Joe Middleton v. The State of Texas--Appeal from 403rd District Court of Travis County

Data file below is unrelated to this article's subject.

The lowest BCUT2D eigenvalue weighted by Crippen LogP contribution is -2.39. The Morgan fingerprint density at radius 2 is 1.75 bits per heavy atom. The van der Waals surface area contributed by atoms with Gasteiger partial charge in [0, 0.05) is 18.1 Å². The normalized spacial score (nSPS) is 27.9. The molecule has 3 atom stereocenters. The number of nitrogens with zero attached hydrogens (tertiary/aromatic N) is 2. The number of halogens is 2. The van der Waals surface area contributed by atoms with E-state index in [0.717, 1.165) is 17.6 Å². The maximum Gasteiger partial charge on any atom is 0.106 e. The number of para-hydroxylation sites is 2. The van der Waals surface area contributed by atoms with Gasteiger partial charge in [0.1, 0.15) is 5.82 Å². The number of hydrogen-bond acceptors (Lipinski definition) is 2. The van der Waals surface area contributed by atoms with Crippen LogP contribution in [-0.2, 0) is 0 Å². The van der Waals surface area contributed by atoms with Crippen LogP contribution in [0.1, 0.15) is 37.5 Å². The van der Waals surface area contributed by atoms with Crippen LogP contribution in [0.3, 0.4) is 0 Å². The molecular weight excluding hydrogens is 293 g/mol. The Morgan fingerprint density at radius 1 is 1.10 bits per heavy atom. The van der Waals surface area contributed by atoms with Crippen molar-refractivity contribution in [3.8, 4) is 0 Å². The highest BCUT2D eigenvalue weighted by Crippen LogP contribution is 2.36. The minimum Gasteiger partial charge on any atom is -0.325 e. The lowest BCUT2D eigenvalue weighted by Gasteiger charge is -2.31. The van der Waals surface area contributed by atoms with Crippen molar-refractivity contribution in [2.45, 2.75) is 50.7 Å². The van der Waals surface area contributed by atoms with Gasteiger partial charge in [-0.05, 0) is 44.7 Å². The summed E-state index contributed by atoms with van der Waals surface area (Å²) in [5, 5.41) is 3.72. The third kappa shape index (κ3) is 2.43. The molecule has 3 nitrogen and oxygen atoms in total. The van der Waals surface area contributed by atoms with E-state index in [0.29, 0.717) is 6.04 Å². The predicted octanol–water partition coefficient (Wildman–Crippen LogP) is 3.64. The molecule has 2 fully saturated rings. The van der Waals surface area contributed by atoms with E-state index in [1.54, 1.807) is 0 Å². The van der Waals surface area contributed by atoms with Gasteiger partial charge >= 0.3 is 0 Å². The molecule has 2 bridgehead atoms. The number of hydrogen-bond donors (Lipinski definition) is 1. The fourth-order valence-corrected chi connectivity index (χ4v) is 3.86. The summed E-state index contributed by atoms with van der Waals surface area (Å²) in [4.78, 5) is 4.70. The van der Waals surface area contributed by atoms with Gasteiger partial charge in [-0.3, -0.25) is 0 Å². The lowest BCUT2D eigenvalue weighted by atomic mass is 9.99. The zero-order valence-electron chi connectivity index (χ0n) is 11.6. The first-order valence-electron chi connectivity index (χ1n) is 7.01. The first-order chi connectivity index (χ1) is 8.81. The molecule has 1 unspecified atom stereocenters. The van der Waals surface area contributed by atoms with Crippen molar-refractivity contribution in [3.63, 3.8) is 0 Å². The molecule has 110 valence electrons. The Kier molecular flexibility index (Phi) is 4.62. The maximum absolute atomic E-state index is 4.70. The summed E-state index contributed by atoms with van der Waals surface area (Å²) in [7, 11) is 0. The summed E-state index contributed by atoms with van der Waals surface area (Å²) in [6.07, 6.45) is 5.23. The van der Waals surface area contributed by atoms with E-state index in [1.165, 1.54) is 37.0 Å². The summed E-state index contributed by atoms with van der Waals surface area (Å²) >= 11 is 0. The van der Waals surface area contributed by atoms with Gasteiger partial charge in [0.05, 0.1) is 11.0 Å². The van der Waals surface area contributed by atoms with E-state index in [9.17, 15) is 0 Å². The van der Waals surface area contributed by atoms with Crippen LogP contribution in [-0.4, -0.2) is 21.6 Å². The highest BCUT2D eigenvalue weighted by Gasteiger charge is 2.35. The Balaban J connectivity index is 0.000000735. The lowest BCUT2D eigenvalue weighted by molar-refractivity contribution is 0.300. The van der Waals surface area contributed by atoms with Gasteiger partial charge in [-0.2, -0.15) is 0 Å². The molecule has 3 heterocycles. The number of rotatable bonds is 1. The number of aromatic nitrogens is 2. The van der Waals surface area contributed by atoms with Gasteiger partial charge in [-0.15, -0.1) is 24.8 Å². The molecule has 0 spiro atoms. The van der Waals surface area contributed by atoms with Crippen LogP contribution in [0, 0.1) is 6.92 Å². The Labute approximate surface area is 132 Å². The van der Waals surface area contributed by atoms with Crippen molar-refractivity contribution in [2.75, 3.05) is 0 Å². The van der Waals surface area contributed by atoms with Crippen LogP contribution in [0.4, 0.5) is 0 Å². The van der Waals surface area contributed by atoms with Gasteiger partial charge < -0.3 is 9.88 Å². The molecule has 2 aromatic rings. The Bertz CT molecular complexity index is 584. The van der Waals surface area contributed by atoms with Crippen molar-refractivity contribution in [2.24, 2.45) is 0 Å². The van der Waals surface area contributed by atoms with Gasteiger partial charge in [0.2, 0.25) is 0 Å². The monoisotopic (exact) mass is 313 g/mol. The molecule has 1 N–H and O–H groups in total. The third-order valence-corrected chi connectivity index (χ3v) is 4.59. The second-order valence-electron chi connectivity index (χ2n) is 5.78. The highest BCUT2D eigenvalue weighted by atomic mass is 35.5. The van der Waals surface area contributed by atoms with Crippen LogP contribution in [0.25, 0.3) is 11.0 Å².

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TEXAS COURT OF APPEALS, THIRD DISTRICT, AT AUSTIN NO. 03-05-00187-CR Joe Middleton, Appellant v. The State of Texas, Appellee FROM THE DISTRICT COURT OF TRAVIS COUNTY, 403RD JUDICIAL DISTRICT NO. 5040206, HONORABLE DONALD LEONARD, JUDGE PRESIDING MEMORANDUM OPINION After a bench trial, appellant Joe Middleton was convicted of the offense of burglary of a habitation. See Tex. Pen. Code Ann. § 30.02 (West 2003). The indictment contained two enhancement paragraphs enumerating a total of three prior felony convictions for burglary offenses. The court sentenced appellant to forty years confinement. In two points of error, appellant contends that the evidence was legally and factually insufficient to support his conviction. We affirm the trial court s judgment. Background On February 16, 2004, Thalia Norris returned to her home to find the screen door hanging off its frame and the door to the house open. There was a dirt footprint on the door as if it had been kicked in. Norris testified that she had closed and locked the door before she left, and that she had not given permission to appellant or anyone else to enter her home or to remove any items. Items that had been taken included some dolls, a dresser drawer, a box of silverware, a clothes dryer, and linens. Janet Middleton, appellant s sister, testified that she, her daughter, her grandchild, and appellant and his girlfriend Kyesha Carter lived in one house on Grayson Lane in February of 2004. The house had belonged to the Middletons now-deceased mother. Although no formal proceedings had occurred to transfer title, Janet, appellant, and their sister Patricia considered themselves the owners of the house. Appellant lived in the front room of the house, which was a garage converted into a bedroom. When Carter stayed at the house, she stayed in appellant s room. Appellant had a lock on the bedroom door. Janet testified that only she and appellant had keys to the house. Janet also testified that there were times when she had gone into appellant s room to get something and he would later question her about having been in there. She also testified that he would tell her that he just knew somebody had been in his room. He did not, however, forbid her from entering his room. On March 2, 2004, officers from the Travis County Sheriff s Department went to the house to execute an arrest warrant for Carter, a known associate of appellant. The warrant resulted from an investigation by Detective Chris Orton into the Norris burglary as well as several others.1 1 One of the other burglaries is discussed in Middleton v. State, 187 S.W.3d 134 (Tex. App. Texarkana 2006, no pet.) (transferred from the Third Court of Appeals at Austin, see Tex. Gov t Code Ann. § 73.001 (West 2005)). Appellant was arrested on February 24, 2004, for outstanding warrants. 187 S.W.3d at 139. He was driving a white van, which was parked on the property on March 2, 2004, when the police arrived with the warrant for Carter. The officers removed some property from the van on March 2; it is does not appear that any of that property is relevant to this case. 2 When the officers arrived, no one was at the house, but Janet returned while the officers were still there. She signed a consent form giving the officers permission to search the house. Several of Norris s belongings were found in the house, including the missing drawer containing personal items, an empty flatware box, photos, and a picture frame. These items were found in appellant s bedroom. Several days after the search warrant had been executed, Orton testified that he talked to appellant s cousin, who told him about dolls that were still in appellant s house. Orton went to appellant s house and recovered two baby dolls and a geisha doll from Janet. Janet found the dolls in the living room. She told Orton that appellant told her that the dolls were from a house that he had recently broken into and that the house appeared to be that of an elderly person. Appellant testified in his defense. He said that he had not noticed the stolen items. He explained the presence of the property by claiming that Carter, who had pawned several of the stolen items, took the property. He said that his cousin was the one who brought these dolls into the house. Appellant denied stealing them. Discussion In two points of error, appellant urges that the evidence was legally and factually insufficient to sustain the verdict. The question presented in a sufficiency review is whether a rational trier of fact could have found the essential elements of the offense beyond a reasonable doubt. See Jackson v. Virginia, 443 U.S. 307, 324 (1979) (legal sufficiency); Griffin v. State, 614 S.W.2d 155, 158-59 (Tex. Crim. App. 1981) (legal sufficiency); Johnson v. State, 23 S.W.3d 1, 9 (Tex. Crim. App. 2000) (factual sufficiency). In a legal sufficiency review, all the evidence is reviewed in the light most favorable to the verdict; it is assumed that the trier of fact resolved 3 conflicts in the testimony, weighed the evidence, and drew reasonable inferences in a manner that supports the verdict. Griffin, 614 S.W.2d at 159 (citing Jackson, 443 U.S. at 318-19). In a factual sufficiency review, all the evidence is considered in a neutral light, including the testimony of defense witnesses and the existence of alternative hypotheses. Johnson, 23 S.W.3d at 9; Orona v. State, 836 S.W.2d 319, 321 (Tex. App. Austin 1992, no pet.). Although due deference still must be accorded the fact finder s determinations, particularly those concerning the weight and credibility of the evidence, the reviewing court may disagree with the result in order to prevent a manifest injustice. Johnson, 23 S.W.3d at 9. A person commits a burglary if, without the effective consent of the owner, he enters a habitation, or a building (or any portion of a building) not then open to the public, with intent to commit a felony, theft, or an assault. Tex. Pen. Code Ann. § 30.02 (West 2003). Burglarious entry can be proven solely through circumstantial evidence. Gilbertson v. State, 563 S.W.2d 606, 608 (Tex. Crim. App. 1978); Tabor v. State, 88 S.W.3d 783, 786-87 (Tex. App. Tyler 2002, no pet.). In cases in which there is independent evidence of a burglary, the unexplained personal possession of recently stolen property does not give rise to a presumption of guilt, but rather will support an inference of guilt of the offense in which the property was stolen. Hardesty v. State, 656 S.W.2d 73, 76 (Tex. Crim. App. 1983). To warrant an inference of guilt based solely on the possession of stolen property, it must be established that the possession was personal, recent, and unexplained. Tabor, 88 S.W.3d at 786.2 Also, the possession must involve a distinct and conscious assertion of 2 In a case not cited by appellant, we held that equal access negated the inference to be drawn from the possession of recently stolen property. See England v. State, 727 S.W.2d 810, 811 (Tex. App. Austin 1987, no pet.). In this case, however, there is evidence that there was not equal 4 right to the property by the defendant. Id. If the defendant offers an explanation for his or her possession of the stolen property, the record must demonstrate the account is false or unreasonable. Adams v. State, 552 S.W.2d 812, 815 (Tex. Crim. App. 1977). Whether a defendant s explanation for possession of recently stolen property is true or reasonable is a question of fact to be resolved by the trier of fact. Dixon v. State, 43 S.W.3d 548, 552 (Tex. App. Texarkana 2001, no pet.). The current case involves both the circumstantial evidence of the recent possession of stolen property and direct evidence in the form of Janet s testimony concerning appellant s admission. Within two weeks of the theft, the police found items stolen from the Norris residence in appellant s locked room over which he exercised significant control. Although other people lived in the house, there was testimony to support the conclusion that not everyone had access to appellant s locked bedroom and to support an inference that appellant possessed the property. Appellant testified on his own behalf. He denied knowing about any of the items found in his bedroom. He said he did not know about the items because he was in jail, but the date of his arrest was eight days after the burglary. He explained that the dolls were brought into the house by his cousin. Whether the appellant s explanation of his possession of the stolen property is reasonable is an issue to be determined by the fact finder. Adams, 552 S.W.2d at 815. The court was entitled to discount appellant s claim of failing to notice property that had appeared in a room over which he kept fairly close control. The court was entitled to believe Janet s account of events. access to appellant s locked room. Further, England evaluated the evidence at a time when the State had to negate all reasonable alternative hypotheses in a circumstantial evidence case, an analysis later rejected. See Geesa v. State, 820 S.W.2d 154 (Tex. Crim. App. 1991). 5 Viewed in the light most favorable to the verdict, the evidence showed that appellant possessed items stolen from the burglary and exercised control over them by keeping them in a locked room. His sister testified about an admission of stealing certain property from the site of this burglary. Norris testified that she did not give permission for appellant to enter her property. A rational trier of fact could have found beyond a reasonable doubt that appellant burglarized Norris s property. Viewing the evidence in a neutral light, bearing in mind the finder of fact makes credibility determinations, the evidence introduced to support the verdict is not so weak that the verdict seems clearly wrong and manifestly unjust. See Johnson, 23 S.W.3d at 9. Considering conflicting evidence, the verdict is not against the great weight and preponderance of the evidence. See id. Finally, the State notes appellant s argument that his possession of the stolen property is clearly and easily explained by the involvement of Kyesha Carter. Even so, appellant is still an accomplice.3 See Tex. Pen. Code Ann. § 7.02(a) (West 2003). An accomplice participates with a defendant before, during, or after the commission of a crime. Paredes v. State, 129 S.W.3d 530, 536 (Tex. Crim. App. 2004). The participation must involve an affirmative act that promotes the commission of the crime. Id. However, the accomplice need not actually participate in the commission of the offense to be criminally responsible nor be physically present at the commission of the offense to be considered a party. Guevara v. State, 152 S.W.3d 45, 51-52 3 There is no language about the law of parties in the indictment. However, the judge in a bench trial can find a defendant guilty as a party without such an allegation in the indictment. See Diaz v. State, 902 S.W.2d 149, 151 (Tex. App. Houston [1st Dist.] 1995, no pet.). 6 (Tex. Crim. App. 2004). Accordingly, appellant s recent possession of stolen property supported the inference that he was guilty as a party by harboring the stolen property. We overrule appellant s two points of error. Conclusion We have overruled both of appellant s points of error. Accordingly, we affirm the trial court s judgment. W. Kenneth Law, Chief Justice Before Chief Justice Law, Justices Pemberton and Waldrop Affirmed Filed: November 15, 2006 Do Not Publish 7